Boston Mayor Thomas M. Menino today defended the decision to open schools in Boston, saying officials received conflicting forecasts before the snowstorm ended up dumping more than a foot of snow on the city.
“We got conflicting forecasts during the night and morning about how much snow and when it was going to happen,” Menino said. “Calling the schools off on 5 or 6 in the morning doesn’t work. It doesn’t work for our schools and it doesn’t work for working parents. What are they are going to do about day care?”
“Everyone is saying, ‘Why didn’t you cancel school?’” Menino said in a telephone interview. What about that family who has to go to work? What are they going to do with their child? Have them sit in front of a TV all day? I’d rather have them in school.”
City Councilor John R. Connolly, who is running for mayor and will challenge Menino if he seeks another term, criticized the decision.
“Predicting the weather is really hard, but if you were up at 5 a.m. this morning, you should have known that school should have been canceled,” Connolly said. “We have to put the safety of our children, teachers, and school staff first. And I don’t think we did that today.”
“The ideal is to give parents as much notice as possible, but the bottom line is putting the safety of our kids first and erring on the side of caution,” he said.
Menino apologized after the Feb. 8-9 blizzard because some side streets had been impassable for days. But his administration also defended its performance during that storm, noting that major thoroughfares were plowed to the pavement shortly after what was the fifth largest snowfall in the city’s history.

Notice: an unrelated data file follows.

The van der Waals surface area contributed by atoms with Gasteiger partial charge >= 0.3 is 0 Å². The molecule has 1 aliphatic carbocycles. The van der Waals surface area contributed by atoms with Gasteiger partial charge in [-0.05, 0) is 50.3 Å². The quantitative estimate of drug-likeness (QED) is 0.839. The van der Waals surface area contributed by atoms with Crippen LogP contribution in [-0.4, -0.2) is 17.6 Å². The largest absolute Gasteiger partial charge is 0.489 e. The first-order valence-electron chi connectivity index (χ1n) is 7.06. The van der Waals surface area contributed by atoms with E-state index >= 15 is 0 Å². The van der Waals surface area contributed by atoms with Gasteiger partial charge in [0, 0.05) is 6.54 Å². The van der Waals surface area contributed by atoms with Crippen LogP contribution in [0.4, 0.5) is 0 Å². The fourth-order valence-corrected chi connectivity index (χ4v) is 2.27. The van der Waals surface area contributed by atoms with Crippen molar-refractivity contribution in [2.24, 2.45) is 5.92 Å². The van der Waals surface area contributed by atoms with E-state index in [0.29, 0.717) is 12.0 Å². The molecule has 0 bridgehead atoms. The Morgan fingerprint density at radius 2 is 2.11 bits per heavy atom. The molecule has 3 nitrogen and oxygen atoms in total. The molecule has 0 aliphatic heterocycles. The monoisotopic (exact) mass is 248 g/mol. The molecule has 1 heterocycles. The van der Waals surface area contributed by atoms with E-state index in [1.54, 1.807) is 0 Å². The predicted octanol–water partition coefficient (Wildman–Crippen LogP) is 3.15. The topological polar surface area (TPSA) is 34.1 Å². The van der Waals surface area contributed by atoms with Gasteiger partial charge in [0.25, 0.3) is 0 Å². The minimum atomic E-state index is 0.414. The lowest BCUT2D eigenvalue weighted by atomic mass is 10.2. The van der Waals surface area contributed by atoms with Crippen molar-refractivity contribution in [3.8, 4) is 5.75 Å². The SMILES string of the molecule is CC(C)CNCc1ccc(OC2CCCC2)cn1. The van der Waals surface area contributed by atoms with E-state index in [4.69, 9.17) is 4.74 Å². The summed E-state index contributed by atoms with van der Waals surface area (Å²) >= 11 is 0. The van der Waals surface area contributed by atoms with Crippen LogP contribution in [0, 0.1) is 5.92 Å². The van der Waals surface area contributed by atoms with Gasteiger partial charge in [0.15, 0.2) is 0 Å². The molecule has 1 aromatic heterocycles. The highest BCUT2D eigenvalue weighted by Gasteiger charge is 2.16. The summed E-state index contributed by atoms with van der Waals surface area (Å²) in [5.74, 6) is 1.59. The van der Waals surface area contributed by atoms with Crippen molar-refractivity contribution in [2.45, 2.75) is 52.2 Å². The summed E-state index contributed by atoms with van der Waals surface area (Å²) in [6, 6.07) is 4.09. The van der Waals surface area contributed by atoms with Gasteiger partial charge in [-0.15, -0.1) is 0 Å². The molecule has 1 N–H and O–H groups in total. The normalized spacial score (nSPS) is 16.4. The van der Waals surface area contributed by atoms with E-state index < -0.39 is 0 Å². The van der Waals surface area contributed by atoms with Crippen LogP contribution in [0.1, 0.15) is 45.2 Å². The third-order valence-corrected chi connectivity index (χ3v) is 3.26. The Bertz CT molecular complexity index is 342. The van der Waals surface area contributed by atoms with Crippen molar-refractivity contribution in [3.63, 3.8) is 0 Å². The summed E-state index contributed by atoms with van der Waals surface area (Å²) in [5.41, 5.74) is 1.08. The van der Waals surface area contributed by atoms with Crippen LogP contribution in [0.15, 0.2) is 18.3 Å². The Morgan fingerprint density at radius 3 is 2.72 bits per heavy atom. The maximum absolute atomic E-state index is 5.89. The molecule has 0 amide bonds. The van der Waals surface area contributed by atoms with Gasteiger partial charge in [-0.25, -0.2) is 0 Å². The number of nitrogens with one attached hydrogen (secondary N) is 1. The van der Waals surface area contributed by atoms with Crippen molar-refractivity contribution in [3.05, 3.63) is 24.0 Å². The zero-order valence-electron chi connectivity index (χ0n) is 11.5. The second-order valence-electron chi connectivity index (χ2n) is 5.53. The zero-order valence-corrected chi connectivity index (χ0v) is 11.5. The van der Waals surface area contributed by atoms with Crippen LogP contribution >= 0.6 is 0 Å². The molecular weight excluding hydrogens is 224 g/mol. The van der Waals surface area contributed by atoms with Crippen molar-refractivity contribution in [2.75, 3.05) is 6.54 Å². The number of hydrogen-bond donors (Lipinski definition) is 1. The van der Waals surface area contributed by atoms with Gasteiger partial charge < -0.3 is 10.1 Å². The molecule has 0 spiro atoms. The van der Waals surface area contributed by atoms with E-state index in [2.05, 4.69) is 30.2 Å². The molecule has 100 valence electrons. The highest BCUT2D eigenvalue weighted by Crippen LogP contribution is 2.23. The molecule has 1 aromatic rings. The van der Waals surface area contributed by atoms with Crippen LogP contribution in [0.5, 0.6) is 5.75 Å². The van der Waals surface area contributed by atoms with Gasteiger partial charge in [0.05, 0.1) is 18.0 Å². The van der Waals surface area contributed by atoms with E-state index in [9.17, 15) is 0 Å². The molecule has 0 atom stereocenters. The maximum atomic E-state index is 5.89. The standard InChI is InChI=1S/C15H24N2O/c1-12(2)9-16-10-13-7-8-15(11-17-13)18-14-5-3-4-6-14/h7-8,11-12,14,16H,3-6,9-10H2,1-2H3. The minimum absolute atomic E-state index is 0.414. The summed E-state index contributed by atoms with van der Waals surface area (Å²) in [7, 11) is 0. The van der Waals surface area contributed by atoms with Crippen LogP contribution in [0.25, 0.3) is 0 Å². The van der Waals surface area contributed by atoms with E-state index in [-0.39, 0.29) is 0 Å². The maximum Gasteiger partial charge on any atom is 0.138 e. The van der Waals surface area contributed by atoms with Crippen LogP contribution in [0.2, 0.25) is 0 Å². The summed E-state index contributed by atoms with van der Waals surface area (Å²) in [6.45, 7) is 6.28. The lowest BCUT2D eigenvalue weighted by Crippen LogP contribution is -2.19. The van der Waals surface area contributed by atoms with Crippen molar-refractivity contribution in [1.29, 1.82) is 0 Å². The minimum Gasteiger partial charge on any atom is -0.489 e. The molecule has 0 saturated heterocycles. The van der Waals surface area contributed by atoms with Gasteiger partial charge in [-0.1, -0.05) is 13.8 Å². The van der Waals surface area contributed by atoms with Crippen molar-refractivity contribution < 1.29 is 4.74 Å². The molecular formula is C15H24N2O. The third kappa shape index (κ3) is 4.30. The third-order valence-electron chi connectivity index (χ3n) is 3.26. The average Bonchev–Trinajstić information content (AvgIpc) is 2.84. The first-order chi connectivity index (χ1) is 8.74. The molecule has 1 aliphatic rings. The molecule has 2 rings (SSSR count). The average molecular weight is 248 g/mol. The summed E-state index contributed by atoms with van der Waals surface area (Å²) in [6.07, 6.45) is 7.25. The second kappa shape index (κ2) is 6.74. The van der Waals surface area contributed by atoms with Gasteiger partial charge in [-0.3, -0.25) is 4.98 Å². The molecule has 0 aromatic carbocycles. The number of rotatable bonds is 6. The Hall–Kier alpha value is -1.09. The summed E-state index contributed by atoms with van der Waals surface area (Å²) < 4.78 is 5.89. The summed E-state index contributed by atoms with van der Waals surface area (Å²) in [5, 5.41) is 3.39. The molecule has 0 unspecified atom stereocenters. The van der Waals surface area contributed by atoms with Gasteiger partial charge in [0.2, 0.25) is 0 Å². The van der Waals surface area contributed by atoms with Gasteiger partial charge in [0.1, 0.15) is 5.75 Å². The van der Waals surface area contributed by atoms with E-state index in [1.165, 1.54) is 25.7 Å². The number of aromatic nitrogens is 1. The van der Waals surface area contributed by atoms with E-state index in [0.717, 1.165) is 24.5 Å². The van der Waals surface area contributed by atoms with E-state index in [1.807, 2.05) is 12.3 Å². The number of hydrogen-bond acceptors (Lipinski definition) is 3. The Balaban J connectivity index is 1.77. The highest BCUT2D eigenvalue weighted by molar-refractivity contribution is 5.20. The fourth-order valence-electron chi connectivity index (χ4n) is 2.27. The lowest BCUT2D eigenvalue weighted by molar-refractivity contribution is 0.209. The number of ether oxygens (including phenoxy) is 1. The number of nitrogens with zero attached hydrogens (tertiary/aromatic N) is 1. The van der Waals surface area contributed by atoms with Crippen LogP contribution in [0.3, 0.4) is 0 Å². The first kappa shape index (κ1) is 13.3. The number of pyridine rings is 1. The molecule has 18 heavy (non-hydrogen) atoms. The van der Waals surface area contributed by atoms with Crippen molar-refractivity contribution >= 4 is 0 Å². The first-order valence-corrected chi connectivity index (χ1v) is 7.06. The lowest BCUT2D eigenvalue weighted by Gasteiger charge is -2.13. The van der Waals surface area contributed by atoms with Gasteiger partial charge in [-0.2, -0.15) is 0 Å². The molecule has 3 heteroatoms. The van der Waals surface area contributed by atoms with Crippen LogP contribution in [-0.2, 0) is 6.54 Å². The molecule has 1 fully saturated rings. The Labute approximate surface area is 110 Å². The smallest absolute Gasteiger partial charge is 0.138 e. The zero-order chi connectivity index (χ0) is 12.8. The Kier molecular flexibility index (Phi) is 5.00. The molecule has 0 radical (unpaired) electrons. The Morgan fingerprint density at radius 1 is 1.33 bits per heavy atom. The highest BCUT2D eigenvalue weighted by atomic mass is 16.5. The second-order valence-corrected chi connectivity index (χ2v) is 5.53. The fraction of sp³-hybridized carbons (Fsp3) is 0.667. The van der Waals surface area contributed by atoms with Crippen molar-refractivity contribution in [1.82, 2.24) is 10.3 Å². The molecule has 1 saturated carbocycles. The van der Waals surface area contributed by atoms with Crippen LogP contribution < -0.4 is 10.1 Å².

School Superintendent Carol R. Johnson canceled afternoon extracurricular activities, including athletics, because conditions for the afternoon commute were worse than anticipated.
Schools were to be dismissed on the normal schedule and all buses were to complete their scheduled routes, Johnson said in a statement.
“We appreciate everyone’s patience and understanding during this unusual storm,’’ Johnson said.
Johnson also said some parents chose not to send their children to school today, and that the department will respect their choice by not marking them as absent. Instead, she said, they will be marked “constructively present.’’
“We know many families made their own decision as to whether to keep their children home and we want to honor those choices, which is why we will not mark these students as absent,’’ Johnson said in a statement.
The city said that the schools had an attendance rate of roughly 61 percent today. The schools have roughly 57,000 students.